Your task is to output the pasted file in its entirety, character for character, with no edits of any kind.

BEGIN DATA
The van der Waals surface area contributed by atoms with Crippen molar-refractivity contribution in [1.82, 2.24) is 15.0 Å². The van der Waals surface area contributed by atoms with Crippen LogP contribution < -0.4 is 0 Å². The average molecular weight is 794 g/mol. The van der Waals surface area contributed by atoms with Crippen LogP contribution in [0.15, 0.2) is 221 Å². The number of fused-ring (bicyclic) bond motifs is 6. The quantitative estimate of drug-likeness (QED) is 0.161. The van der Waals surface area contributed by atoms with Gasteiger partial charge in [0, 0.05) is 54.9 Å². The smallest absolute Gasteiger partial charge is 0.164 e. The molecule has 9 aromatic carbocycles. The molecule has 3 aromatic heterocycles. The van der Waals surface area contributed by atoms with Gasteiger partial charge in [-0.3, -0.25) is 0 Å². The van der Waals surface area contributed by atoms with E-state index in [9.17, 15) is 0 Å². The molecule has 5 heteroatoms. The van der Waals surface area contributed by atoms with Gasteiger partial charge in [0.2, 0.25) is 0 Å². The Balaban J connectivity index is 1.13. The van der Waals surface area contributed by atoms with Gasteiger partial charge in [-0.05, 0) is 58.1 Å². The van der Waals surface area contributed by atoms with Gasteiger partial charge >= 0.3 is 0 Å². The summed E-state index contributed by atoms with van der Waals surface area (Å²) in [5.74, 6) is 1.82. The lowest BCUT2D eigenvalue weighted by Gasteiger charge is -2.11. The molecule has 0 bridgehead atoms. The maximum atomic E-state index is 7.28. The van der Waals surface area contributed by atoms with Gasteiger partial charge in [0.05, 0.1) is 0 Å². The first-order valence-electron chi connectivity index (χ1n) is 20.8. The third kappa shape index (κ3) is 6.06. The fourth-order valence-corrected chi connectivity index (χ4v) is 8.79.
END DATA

The van der Waals surface area contributed by atoms with Crippen molar-refractivity contribution in [1.82, 2.24) is 15.0 Å². The van der Waals surface area contributed by atoms with Crippen LogP contribution < -0.4 is 0 Å². The average molecular weight is 794 g/mol. The van der Waals surface area contributed by atoms with Crippen LogP contribution in [0.15, 0.2) is 221 Å². The number of fused-ring (bicyclic) bond motifs is 6. The quantitative estimate of drug-likeness (QED) is 0.161. The van der Waals surface area contributed by atoms with Gasteiger partial charge in [0, 0.05) is 54.9 Å². The smallest absolute Gasteiger partial charge is 0.164 e. The molecule has 9 aromatic carbocycles. The molecule has 3 aromatic heterocycles. The van der Waals surface area contributed by atoms with Gasteiger partial charge in [-0.3, -0.25) is 0 Å². The van der Waals surface area contributed by atoms with E-state index in [9.17, 15) is 0 Å². The molecule has 5 heteroatoms. The van der Waals surface area contributed by atoms with Gasteiger partial charge in [0.2, 0.25) is 0 Å². The Balaban J connectivity index is 1.13. The van der Waals surface area contributed by atoms with Gasteiger partial charge in [-0.05, 0) is 58.1 Å². The van der Waals surface area contributed by atoms with Gasteiger partial charge >= 0.3 is 0 Å². The summed E-state index contributed by atoms with van der Waals surface area (Å²) in [5.74, 6) is 1.82. The lowest BCUT2D eigenvalue weighted by Gasteiger charge is -2.11. The molecule has 0 bridgehead atoms. The maximum atomic E-state index is 7.28. The van der Waals surface area contributed by atoms with Gasteiger partial charge in [0.05, 0.1) is 0 Å². The first-order valence-electron chi connectivity index (χ1n) is 20.8. The third kappa shape index (κ3) is 6.06. The fourth-order valence-corrected chi connectivity index (χ4v) is 8.79.